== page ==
GNT recognises young scientists

The winners of the GNT Young Scientist Award 2016 have been selected, with Martijn Weterings of Wageningen University coming out top with his research on the modelling of aroma release during food processing.

GNT recognises young scientists

The winners of the GNT Young Scientist Award 2016 have been selected: at the 30th EFFoST International Conference in Vienna, Austria.

Martijn Weterings of Wageningen University, the Netherlands, came out top with his pioneering research on the dynamic measuring and modelling of aroma release during food processing. Further prizes for second and third place were given to Ulrike van der Schaaf, Karlsruhe Institute of Technology, Germany, and Susanne Struck, Technical University of Dresden, Germany. Van der Schaaf stood out with her research on the formulation of soft drinks, analysing how ingredient interactions influence the morphology and stability of beverage emulsions. Struck convinced the jury with her examination of the application of berry pomace in brittle bakery products. The prize was awarded for the seventh time by the GNT Group The three winners are rewarded with a donation of €1,000, €600 and €400.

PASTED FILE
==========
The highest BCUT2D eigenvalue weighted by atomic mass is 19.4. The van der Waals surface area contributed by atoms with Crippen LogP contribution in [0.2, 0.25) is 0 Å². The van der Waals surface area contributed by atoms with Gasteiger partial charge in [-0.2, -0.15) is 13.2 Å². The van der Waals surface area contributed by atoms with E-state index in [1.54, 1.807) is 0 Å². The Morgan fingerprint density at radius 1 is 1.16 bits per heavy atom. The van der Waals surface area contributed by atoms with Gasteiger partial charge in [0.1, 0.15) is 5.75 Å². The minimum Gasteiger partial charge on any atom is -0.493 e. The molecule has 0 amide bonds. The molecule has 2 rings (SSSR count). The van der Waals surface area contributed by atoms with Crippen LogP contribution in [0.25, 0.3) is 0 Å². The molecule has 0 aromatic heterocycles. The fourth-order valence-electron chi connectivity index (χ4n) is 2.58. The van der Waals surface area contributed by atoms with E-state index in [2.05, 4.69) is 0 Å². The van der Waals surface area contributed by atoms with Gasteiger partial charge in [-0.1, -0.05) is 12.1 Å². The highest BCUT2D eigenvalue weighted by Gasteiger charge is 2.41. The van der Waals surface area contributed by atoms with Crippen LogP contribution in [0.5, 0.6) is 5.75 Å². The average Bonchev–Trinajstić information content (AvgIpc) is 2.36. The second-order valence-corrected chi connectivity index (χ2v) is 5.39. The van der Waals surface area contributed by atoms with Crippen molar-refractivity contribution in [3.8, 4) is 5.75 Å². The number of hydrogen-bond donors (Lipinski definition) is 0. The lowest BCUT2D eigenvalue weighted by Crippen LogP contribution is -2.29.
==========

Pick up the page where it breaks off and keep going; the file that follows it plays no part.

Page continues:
“As a pioneer and innovation leader in the field of Colouring Foods, we are permanently looking for innovative approaches and achievements in the field of food science. That is why supporting the next generation of scientists has always been a central concern for GNT”, said Marcus Volkert, Application and Development Manager at GNT and member of the award committee. “All winners convinced the jury with their innovative research approaches on industrially relevant topics. Their presentations illustrated well-structured scientific work and showed a high level of engagement, creativity and innovative thinking in scientific solution finding.”

The winners were chosen from a total of 290 presentations.

The GNT Young Scientist Award has been awarded by the GNT Group since 2009. It gives young scientists the opportunity to show their talent and research to an academic and industrial audience. Furthermore, it encourages them to engage in the examination of pioneering ideas related to fruit and vegetable processing and innovative uses of colorimetric analysis.